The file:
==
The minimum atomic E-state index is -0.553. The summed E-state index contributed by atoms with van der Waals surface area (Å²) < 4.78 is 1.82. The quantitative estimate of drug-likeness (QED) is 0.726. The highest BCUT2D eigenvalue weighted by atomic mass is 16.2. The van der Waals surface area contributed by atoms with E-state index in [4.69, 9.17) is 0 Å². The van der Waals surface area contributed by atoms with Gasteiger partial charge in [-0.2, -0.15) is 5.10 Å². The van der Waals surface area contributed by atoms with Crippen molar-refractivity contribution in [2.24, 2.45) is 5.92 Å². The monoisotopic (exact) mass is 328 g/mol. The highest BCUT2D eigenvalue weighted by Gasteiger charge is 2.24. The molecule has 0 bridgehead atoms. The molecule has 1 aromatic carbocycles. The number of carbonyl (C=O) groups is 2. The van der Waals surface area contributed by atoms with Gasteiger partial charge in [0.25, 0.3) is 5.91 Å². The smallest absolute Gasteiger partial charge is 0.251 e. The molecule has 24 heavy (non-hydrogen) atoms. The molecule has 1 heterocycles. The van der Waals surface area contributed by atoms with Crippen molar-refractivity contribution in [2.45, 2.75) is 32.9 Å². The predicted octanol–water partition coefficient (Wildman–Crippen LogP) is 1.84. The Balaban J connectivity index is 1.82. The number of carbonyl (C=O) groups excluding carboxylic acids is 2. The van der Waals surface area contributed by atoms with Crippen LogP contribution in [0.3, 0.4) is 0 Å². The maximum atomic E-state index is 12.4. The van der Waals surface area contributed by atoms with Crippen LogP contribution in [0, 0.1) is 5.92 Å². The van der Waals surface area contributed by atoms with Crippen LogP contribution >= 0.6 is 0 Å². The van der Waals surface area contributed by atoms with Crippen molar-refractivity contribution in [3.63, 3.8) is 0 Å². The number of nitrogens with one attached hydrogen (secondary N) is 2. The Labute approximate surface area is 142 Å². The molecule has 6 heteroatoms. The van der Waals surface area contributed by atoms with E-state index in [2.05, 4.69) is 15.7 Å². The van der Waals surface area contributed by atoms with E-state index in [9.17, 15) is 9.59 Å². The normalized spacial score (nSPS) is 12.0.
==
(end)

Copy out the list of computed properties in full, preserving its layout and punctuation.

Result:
The minimum atomic E-state index is -0.553. The summed E-state index contributed by atoms with van der Waals surface area (Å²) < 4.78 is 1.82. The quantitative estimate of drug-likeness (QED) is 0.726. The highest BCUT2D eigenvalue weighted by atomic mass is 16.2. The van der Waals surface area contributed by atoms with E-state index in [4.69, 9.17) is 0 Å². The van der Waals surface area contributed by atoms with Gasteiger partial charge in [-0.2, -0.15) is 5.10 Å². The van der Waals surface area contributed by atoms with Crippen molar-refractivity contribution in [2.24, 2.45) is 5.92 Å². The monoisotopic (exact) mass is 328 g/mol. The highest BCUT2D eigenvalue weighted by Gasteiger charge is 2.24. The molecule has 0 bridgehead atoms. The molecule has 1 aromatic carbocycles. The number of carbonyl (C=O) groups is 2. The van der Waals surface area contributed by atoms with Gasteiger partial charge in [0.25, 0.3) is 5.91 Å². The smallest absolute Gasteiger partial charge is 0.251 e. The molecule has 24 heavy (non-hydrogen) atoms. The molecule has 1 heterocycles. The van der Waals surface area contributed by atoms with Crippen molar-refractivity contribution in [2.45, 2.75) is 32.9 Å². The predicted octanol–water partition coefficient (Wildman–Crippen LogP) is 1.84. The Balaban J connectivity index is 1.82. The number of carbonyl (C=O) groups excluding carboxylic acids is 2. The van der Waals surface area contributed by atoms with Crippen LogP contribution in [0.3, 0.4) is 0 Å². The maximum atomic E-state index is 12.4. The van der Waals surface area contributed by atoms with Crippen LogP contribution in [0, 0.1) is 5.92 Å². The van der Waals surface area contributed by atoms with Crippen LogP contribution >= 0.6 is 0 Å². The van der Waals surface area contributed by atoms with Crippen molar-refractivity contribution in [3.63, 3.8) is 0 Å². The number of nitrogens with one attached hydrogen (secondary N) is 2. The Labute approximate surface area is 142 Å². The molecule has 6 heteroatoms. The van der Waals surface area contributed by atoms with E-state index in [2.05, 4.69) is 15.7 Å². The van der Waals surface area contributed by atoms with E-state index in [9.17, 15) is 9.59 Å². The normalized spacial score (nSPS) is 12.0.